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Intermediate cooling from pulse tube refrigerator regenerators operating in the real-fluid regime

Published

Author(s)

Ryan Snodgrass, Gregory Swift, Joel Ullom, Scott Backhaus

Abstract

Under some circumstances, pulse tube refrigerator regenerators operating in the real-fluid regime can absorb a large amount of heat between their warm and cold ends without a decrease to cooling power at their cold heat exchanger. Experiments and analysis show that this extra source of cooling is available because real-fluid thermodynamics modify the temperature profile to direct this additional heat flow toward the warm rather than the cold heat exchanger. Intermediate cooling capacity measurements in a two-stage, dual-inlet pulse tube refrigerator show that the cooling available is larger than commonly appreciated, 2 W at 7.5 K for the particular cryocooler investigated—almost nine times the 0.23 W available at the 3 K cold end. An analytical model is developed that predicts the dependence of injection temperature versus amount of injected heat and location along the regenerator; results from the model agree well with those from experiment and those generated using common numerical codes. This model is also used to explore strategies to increase the available intermediate cooling. For very high amounts of regenerator cooling, the shape of the temperature profile fundamentally changes and power flow changes occur at the cold—rather than warm—heat exchanger. Our results can guide users on how to best utilize this source of cooling and inspire designers to plan for large amounts of intermediate cooling.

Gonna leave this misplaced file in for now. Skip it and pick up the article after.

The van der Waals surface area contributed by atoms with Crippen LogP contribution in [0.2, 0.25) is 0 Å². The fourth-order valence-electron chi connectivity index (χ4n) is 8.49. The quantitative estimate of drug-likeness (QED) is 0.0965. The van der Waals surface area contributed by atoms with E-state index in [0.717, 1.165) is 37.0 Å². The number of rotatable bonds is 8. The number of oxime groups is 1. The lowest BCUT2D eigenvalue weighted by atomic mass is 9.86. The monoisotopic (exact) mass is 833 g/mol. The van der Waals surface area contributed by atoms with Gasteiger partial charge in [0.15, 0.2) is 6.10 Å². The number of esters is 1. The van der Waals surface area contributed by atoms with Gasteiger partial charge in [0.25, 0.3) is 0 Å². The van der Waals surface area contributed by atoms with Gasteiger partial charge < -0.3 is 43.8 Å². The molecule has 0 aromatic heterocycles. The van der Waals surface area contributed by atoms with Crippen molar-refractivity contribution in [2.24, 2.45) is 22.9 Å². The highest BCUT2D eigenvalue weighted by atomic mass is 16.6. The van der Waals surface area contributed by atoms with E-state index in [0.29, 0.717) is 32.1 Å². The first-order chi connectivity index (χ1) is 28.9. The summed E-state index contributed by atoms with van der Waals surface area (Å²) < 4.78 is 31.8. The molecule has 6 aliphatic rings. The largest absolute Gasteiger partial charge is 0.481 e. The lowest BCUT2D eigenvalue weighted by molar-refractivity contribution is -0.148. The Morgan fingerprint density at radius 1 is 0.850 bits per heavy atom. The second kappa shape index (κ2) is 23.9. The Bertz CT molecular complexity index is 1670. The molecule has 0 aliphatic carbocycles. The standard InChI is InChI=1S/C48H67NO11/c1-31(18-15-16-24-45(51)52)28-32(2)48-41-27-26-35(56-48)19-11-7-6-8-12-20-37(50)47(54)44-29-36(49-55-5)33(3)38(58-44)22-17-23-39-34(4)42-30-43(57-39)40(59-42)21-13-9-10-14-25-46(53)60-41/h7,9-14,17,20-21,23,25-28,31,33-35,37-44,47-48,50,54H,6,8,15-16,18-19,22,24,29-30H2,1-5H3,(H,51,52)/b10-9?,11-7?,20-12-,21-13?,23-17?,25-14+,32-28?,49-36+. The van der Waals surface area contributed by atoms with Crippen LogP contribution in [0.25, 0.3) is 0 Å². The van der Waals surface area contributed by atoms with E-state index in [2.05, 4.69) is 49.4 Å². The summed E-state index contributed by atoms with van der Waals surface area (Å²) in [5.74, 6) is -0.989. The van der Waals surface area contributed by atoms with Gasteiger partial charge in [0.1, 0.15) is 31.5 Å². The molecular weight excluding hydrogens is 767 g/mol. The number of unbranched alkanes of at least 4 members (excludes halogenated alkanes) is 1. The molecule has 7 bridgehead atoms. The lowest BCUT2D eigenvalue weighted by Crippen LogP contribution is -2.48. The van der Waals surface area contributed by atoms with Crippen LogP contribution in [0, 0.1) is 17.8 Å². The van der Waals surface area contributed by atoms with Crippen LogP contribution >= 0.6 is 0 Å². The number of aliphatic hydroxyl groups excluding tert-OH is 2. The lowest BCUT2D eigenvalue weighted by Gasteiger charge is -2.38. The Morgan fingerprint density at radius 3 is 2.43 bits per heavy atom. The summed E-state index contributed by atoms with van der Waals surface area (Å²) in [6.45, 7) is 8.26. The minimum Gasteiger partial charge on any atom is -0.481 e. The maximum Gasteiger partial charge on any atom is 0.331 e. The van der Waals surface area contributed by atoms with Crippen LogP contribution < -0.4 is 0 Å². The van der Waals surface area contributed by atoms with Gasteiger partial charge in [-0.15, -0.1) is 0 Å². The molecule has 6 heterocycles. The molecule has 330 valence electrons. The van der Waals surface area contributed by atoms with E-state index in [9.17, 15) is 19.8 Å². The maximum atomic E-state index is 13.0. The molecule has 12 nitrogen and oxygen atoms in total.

Citation
Cryogenics
Volume
132

Keywords

Pulse tube refrigerator, cryocooler, regenerator, real-fluid effects, Gifford-McMahon refrigerator

Citation

Snodgrass, R. , Swift, G. , Ullom, J. and Backhaus, S. (2023), Intermediate cooling from pulse tube refrigerator regenerators operating in the real-fluid regime, Cryogenics, [online], https://doi.org/10.1016/j.cryogenics.2023.103685, https://tsapps.nist.gov/publication/get_pdf.cfm?pub_id=935876 (Accessed May 24, 2024)

Issues

If you have any questions about this publication or are having problems accessing it, please contact reflib@nist.gov.

Created April 20, 2023, Updated April 27, 2023